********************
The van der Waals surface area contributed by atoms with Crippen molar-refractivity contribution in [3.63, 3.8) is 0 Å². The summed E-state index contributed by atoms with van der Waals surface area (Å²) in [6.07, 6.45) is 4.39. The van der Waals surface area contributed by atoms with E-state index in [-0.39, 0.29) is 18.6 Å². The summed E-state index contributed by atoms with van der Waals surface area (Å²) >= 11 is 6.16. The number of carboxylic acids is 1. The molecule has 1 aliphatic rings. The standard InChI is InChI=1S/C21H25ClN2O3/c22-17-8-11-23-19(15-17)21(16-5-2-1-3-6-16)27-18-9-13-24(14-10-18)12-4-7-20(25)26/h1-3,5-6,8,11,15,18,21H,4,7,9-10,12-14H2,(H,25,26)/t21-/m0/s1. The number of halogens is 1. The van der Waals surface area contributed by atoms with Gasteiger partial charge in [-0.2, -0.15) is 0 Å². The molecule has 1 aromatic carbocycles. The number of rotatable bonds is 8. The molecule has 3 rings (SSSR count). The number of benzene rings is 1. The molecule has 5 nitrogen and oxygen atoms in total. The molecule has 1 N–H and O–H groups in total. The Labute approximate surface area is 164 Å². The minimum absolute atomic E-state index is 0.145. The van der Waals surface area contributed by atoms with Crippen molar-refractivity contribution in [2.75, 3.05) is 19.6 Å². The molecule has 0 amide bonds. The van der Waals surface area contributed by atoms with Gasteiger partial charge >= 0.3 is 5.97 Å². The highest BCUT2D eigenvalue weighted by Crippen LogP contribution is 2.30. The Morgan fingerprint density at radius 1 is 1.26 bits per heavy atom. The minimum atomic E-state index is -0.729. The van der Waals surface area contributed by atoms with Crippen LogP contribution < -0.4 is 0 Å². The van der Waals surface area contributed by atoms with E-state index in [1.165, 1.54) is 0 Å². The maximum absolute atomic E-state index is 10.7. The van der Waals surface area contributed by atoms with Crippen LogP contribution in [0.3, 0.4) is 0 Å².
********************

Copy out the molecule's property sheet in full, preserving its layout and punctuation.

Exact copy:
The van der Waals surface area contributed by atoms with Crippen molar-refractivity contribution in [3.63, 3.8) is 0 Å². The summed E-state index contributed by atoms with van der Waals surface area (Å²) in [6.07, 6.45) is 4.39. The van der Waals surface area contributed by atoms with E-state index in [-0.39, 0.29) is 18.6 Å². The summed E-state index contributed by atoms with van der Waals surface area (Å²) >= 11 is 6.16. The number of carboxylic acids is 1. The molecule has 1 aliphatic rings. The standard InChI is InChI=1S/C21H25ClN2O3/c22-17-8-11-23-19(15-17)21(16-5-2-1-3-6-16)27-18-9-13-24(14-10-18)12-4-7-20(25)26/h1-3,5-6,8,11,15,18,21H,4,7,9-10,12-14H2,(H,25,26)/t21-/m0/s1. The number of halogens is 1. The van der Waals surface area contributed by atoms with Gasteiger partial charge in [-0.2, -0.15) is 0 Å². The molecule has 1 aromatic carbocycles. The number of rotatable bonds is 8. The molecule has 3 rings (SSSR count). The number of benzene rings is 1. The molecule has 5 nitrogen and oxygen atoms in total. The molecule has 1 N–H and O–H groups in total. The Labute approximate surface area is 164 Å². The minimum absolute atomic E-state index is 0.145. The van der Waals surface area contributed by atoms with Crippen molar-refractivity contribution in [2.75, 3.05) is 19.6 Å². The molecule has 0 amide bonds. The van der Waals surface area contributed by atoms with Gasteiger partial charge >= 0.3 is 5.97 Å². The highest BCUT2D eigenvalue weighted by Crippen LogP contribution is 2.30. The Morgan fingerprint density at radius 1 is 1.26 bits per heavy atom. The minimum atomic E-state index is -0.729. The van der Waals surface area contributed by atoms with Crippen LogP contribution < -0.4 is 0 Å². The van der Waals surface area contributed by atoms with E-state index in [1.165, 1.54) is 0 Å². The maximum absolute atomic E-state index is 10.7. The van der Waals surface area contributed by atoms with Crippen LogP contribution in [0.3, 0.4) is 0 Å².